We know you’re busy with economic development, health insurance and other important issues. But we’re hoping you can break free and make a quick trip to Vernon on Tuesday October 22 at 3pm for our ribbon cutting ceremony at Stonehurst, Vermont Woods Studios‘ new fine furniture showroom and art gallery.
Now I realize one might ask why such a busy man would carve time out of an already ambitious schedule to visit a small Vermont furniture business? We’ve thought of many reasons, but here are the Top 10. At Stonehurst you can:
Visit Pine Top, a former Vermont ski area that not only showcases fine wooden furniture but also provides 100 acres of forested backdrop where customers experience the value of working lands and sustainable forest management
See the positive signs of growth in Vernon and connect with a community that’s struggling to plan a new course for the future
Witness the synergy and collaboration among Vermont’s fine furniture professionals that’s bringing our work out of the woods (so to speak) and into the homes of customers in all 50 states and several countries abroad
Visit a local, green renovation project in action where great care was taken to restore a c 1790 farmhouse using Vermont made materials (local maple flooring, Vermont slate hearths, Green Mountain Windows, Vermont castings stoves and more)
If that’s not enough to convince you, how about just sitting down to relax and enjoy the view? That alone makes Stonehurst worth the trip.
Today we’re celebrating this 1000th blog at Vermont Woods Studios! And that’s only back as far as August of 2007. I started blogging in 2006 but on a different platform and at a time when I didn’t know how to transfer stories from Typepad to WordPress.
We’re always brainstorming ways to make our blog more interesting and useful for you. The hidden agenda is to get you excited about Vermont’s sustainable way of life and peak your interest enough to persuade you to join us in our mission. We report on green festivals and events in VT as well as the vibrant (not to mention affordable) arts and crafts scene. We take you inside the workshops of Vermont’s finest furniture makers and showcase the benefits of buying American made products that support local economies.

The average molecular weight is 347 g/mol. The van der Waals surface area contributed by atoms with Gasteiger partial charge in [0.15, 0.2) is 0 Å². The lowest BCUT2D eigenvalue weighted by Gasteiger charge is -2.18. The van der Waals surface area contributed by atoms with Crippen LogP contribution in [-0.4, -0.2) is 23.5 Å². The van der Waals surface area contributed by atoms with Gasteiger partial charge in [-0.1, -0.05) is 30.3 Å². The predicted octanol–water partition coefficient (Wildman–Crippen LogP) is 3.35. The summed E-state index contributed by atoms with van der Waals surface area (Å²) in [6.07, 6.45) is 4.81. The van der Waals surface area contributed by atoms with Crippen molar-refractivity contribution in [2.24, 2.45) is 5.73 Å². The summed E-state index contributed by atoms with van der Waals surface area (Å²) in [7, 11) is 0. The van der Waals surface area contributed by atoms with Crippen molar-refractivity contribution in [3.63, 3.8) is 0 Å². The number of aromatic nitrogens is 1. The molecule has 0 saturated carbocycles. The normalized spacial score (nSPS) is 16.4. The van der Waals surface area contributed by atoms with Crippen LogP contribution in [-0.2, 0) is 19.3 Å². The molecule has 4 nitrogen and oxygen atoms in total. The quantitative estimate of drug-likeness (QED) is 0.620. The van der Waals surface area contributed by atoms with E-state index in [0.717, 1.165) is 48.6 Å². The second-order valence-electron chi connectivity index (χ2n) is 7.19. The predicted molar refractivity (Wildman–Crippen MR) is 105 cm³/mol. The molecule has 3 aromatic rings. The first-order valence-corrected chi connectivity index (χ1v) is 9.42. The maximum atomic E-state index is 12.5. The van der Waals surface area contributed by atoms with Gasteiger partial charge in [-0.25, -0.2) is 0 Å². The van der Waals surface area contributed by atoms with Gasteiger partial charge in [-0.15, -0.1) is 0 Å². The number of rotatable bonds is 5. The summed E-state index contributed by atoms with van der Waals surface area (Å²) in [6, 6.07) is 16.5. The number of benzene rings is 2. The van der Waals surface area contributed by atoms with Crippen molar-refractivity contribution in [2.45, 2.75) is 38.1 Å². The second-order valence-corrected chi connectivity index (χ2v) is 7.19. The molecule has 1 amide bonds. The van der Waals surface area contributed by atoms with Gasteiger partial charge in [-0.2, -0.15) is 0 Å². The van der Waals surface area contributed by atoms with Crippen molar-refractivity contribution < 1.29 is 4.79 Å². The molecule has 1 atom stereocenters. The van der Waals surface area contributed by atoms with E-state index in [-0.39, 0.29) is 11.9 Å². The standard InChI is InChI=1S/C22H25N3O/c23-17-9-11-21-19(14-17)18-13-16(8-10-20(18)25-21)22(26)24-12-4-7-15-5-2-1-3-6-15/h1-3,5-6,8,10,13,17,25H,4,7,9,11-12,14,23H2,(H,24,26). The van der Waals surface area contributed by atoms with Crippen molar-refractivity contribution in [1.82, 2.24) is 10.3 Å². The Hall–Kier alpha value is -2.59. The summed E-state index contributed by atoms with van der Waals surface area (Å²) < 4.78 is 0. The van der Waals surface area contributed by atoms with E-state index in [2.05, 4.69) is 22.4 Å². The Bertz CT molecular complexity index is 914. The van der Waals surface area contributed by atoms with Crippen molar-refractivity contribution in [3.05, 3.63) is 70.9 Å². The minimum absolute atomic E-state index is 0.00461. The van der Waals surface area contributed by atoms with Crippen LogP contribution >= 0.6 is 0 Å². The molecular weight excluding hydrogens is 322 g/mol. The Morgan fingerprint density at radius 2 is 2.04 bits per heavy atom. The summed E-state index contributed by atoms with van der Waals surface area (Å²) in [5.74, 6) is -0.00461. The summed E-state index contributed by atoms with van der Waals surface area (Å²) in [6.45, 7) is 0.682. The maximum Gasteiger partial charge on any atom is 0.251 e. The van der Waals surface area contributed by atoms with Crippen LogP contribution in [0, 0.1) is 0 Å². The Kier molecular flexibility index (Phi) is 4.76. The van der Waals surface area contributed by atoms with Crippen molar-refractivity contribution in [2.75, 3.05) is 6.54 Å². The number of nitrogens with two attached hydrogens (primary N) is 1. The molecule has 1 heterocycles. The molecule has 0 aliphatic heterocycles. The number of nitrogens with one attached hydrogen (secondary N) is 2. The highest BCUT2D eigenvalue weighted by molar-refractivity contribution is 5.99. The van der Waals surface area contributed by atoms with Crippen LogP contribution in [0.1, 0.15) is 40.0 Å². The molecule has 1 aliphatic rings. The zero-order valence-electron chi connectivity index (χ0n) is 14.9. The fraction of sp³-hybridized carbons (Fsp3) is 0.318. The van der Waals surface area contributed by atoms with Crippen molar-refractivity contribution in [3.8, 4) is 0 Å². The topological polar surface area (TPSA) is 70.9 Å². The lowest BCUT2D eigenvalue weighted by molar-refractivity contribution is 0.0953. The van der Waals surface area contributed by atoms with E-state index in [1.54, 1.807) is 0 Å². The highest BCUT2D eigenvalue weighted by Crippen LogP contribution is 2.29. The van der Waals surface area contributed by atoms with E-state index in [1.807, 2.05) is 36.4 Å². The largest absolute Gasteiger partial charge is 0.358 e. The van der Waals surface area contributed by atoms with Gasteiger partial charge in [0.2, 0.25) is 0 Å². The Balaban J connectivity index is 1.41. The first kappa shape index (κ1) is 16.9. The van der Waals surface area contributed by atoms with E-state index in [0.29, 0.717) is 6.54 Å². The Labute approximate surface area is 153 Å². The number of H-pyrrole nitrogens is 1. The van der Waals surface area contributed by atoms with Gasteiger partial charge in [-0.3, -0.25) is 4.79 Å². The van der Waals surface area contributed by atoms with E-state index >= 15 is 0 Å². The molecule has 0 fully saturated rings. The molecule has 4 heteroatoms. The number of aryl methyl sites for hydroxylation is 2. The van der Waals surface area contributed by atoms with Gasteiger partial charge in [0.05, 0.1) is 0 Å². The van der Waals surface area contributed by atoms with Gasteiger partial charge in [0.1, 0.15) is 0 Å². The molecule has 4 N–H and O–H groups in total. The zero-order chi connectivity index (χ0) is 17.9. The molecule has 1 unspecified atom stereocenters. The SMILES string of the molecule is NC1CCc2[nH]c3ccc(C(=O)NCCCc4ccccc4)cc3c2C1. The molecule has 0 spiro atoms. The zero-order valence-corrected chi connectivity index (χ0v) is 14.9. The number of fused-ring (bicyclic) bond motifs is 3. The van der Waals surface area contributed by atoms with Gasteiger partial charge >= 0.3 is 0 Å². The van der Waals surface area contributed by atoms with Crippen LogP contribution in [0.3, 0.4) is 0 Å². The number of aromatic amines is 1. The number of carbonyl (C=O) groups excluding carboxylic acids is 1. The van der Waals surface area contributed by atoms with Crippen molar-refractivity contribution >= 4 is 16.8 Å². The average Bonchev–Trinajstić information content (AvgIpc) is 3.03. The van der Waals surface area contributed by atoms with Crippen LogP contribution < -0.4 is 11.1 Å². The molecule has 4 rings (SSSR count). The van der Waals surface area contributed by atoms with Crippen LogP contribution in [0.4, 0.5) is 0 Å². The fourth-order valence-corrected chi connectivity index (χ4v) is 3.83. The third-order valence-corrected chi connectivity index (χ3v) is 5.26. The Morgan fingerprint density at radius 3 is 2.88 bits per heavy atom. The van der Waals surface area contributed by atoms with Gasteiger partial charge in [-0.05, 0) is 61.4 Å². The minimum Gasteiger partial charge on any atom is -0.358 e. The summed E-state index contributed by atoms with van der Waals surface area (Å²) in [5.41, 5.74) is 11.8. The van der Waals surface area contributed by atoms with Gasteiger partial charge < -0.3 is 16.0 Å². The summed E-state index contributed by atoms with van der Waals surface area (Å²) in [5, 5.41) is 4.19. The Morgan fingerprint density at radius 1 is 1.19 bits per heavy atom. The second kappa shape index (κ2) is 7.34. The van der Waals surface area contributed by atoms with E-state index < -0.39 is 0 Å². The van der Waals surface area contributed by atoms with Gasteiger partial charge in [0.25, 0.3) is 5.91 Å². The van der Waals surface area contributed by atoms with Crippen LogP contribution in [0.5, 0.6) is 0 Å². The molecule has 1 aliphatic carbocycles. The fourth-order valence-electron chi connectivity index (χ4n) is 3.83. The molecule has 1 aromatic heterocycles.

What else would you like to see on our blog? Let us know on Facebook and we’ll serve it up!
July 29th is Global Tiger Day. Did you know there is a direct connection between tiger conservation and the furniture and flooring you buy for your home? Companies like IKEA, Home Depot and WalMart sell wooden furniture and flooring that are often obtained through illegal logging in protected tiger habitats. Much of the global timber trade is now managed by organized crime. Sources, including George Mason University and The Washington Post are reporting that the global timber trade is the new heroin industry for organized crime. Tiger habitats are being rapidly and systematically destroyed in Russia, China, Malaysia and elsewhere to provide the cheap, imported wooden furniture and flooring that’s sold in America’s big box stores.
As a result, some scientists predict that the last remaining 3200 wild tigers (down from 100,000 just a century ago) will be entirely extinct in 5 years.
Tigers are running out of space and time with only 7% of their habitat remaining but your decisions about buying furniture flooring and even paper, coffee and other forest products can help save them. It’s not too late! Please like our Tiger conservation initiative on Facebook and share this post with your friends. Thanks!